Sautéed Onions for Steak
It's so easy to make Sautéed Onions for steak with this simple and foolproof method! Thinly sliced sweet or Vidalia onions are cooked in a skillet with oil and butter until golden-brown. But you don't have to stop at steak! They make a sweet and savory addition for burgers, chicken, dips, and so much more!
Servings: 8 servings
- 2 lbs. sweet onions about 4-5 small onions
- 2 tbsp. olive oil
- 1 tbsp. butter
- ½ tsp. salt to taste
- sugar optional*
- water optional*
Prepare the Onions: Thinly cut onions into ¼-inch slices.
2 lbs. sweet onions
Cook in a Skillet: Add olive oil and onions to a large stainless steel skillet over medium-low heat. Cook onions for 30-50 minutes, stirring every 3-5 minutes.* (In the beginning you can wait a little bit longer between stirs. Towards the end you will want to keep a close eye on the onions, to prevent burning.)
2 tbsp. olive oil, ½ tsp. salt
Add Butter: After about 25 minutes, the onions will start to become a light yellow color. Add butter and stir to combine. You’ll know the onions are done cooking when they reach a caramel color and have a natural sweetness to them.
1 tbsp. butter, sugar, water
Serve sautéed onions with your favorite filet mignon, baked chicken, or recipe of choice.
Onions can be pre-sliced and stored in an airtight container in the fridge for up to 3-5 days.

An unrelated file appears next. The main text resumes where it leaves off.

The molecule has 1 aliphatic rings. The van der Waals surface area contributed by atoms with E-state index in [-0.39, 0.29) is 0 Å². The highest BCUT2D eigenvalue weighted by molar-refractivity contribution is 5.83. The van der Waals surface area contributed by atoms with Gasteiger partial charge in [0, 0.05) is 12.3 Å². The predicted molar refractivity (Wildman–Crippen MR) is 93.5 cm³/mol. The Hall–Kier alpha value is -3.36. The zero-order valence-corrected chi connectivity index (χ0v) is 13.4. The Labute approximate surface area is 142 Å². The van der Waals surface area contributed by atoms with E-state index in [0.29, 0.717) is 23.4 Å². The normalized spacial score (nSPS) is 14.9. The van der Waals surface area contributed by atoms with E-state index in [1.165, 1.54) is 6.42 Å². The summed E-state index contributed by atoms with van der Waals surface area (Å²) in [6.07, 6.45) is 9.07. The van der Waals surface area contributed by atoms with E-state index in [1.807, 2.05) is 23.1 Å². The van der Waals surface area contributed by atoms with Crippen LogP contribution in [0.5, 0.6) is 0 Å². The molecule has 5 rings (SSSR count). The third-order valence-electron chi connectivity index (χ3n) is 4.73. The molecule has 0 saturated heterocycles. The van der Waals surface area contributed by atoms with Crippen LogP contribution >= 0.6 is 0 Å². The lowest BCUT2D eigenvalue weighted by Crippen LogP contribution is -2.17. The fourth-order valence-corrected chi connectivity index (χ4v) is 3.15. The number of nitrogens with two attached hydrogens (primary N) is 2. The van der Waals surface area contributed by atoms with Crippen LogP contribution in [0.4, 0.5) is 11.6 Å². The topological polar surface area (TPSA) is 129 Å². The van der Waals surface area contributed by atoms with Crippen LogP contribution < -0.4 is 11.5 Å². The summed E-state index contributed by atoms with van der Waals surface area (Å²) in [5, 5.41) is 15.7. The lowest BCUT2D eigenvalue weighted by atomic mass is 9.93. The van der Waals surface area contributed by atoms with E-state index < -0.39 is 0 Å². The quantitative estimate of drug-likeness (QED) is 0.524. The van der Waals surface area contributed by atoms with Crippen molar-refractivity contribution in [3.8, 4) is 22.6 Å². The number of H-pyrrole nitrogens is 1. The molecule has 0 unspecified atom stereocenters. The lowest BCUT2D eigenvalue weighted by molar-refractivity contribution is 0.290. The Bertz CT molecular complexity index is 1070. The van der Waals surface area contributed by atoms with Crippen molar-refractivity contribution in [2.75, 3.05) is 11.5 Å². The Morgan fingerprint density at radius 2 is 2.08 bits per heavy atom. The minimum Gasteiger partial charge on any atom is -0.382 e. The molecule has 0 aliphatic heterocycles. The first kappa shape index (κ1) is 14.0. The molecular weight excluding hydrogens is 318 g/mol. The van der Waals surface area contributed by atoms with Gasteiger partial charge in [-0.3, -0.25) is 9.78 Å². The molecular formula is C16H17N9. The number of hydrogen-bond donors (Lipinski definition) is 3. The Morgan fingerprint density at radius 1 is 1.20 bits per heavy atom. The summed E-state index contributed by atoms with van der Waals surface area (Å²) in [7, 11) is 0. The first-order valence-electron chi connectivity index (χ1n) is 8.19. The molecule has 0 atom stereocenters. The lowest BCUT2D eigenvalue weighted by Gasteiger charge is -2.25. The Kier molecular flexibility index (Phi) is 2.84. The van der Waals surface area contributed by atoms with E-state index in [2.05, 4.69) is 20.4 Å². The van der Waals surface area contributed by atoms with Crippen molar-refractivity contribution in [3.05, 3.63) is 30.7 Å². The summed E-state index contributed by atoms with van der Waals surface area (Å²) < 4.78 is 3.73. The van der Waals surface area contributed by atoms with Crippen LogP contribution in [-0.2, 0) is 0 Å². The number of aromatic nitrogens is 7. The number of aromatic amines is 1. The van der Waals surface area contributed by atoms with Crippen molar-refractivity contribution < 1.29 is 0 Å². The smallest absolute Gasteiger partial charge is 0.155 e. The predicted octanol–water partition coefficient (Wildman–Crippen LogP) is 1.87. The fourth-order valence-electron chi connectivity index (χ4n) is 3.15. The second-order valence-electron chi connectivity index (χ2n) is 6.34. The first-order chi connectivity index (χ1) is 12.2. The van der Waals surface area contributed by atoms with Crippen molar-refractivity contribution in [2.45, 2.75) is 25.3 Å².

Leftovers may be stored in an airtight container in the fridge for up to 3-5 days. Or, they may be stored in a freezer-safe container or freezer bag for up to 3 months. An ice cube tray or muffin tin can also be used to make individual portions before freezing. When frozen it is recommended to put the onions in the fridge to thaw at least an hour ahead of use. Once thawed, the onions can be reheated over low heat in a skillet, or in the microwave for 30 seconds at a time until warmed through.
- Select steel. A large stainless steel skillet is the ideal tool for caramelizing onions because it conducts heat the best and helps food brown more easily than a non-stick pan.
- Give them room. Use a big enough pan that the onions aren't crowded before they've started shrinking down, to ensure they all cook at the same rate.
- Use more than butter. While butter adds a lot of amazing flavor to caramelized onions, it tends to burn, so a normal cooking oil should be used for the initial cooking process.
- Quicker caramelization. A pinch of baking soda added to the onions can help them caramelize faster by encouraging browning, but remember that doing so will break them down and give them an almost jam-like consistency.
- Remember to deglaze. There is a TON of flavor packed into the brown bits at the bottom of the pan, so be sure to deglaze with water, stock, or even alcohol like white wine for a bit of extra flavor when making this caramelized onion recipe.
Calories: 82kcal | Carbohydrates: 9g | Protein: 1g | Fat: 5g | Saturated Fat: 1g | Cholesterol: 4mg | Sodium: 142mg | Potassium: 135mg | Fiber: 1g | Sugar: 6g | Vitamin A: 46IU | Vitamin C: 5mg | Calcium: 23mg | Iron: 1mg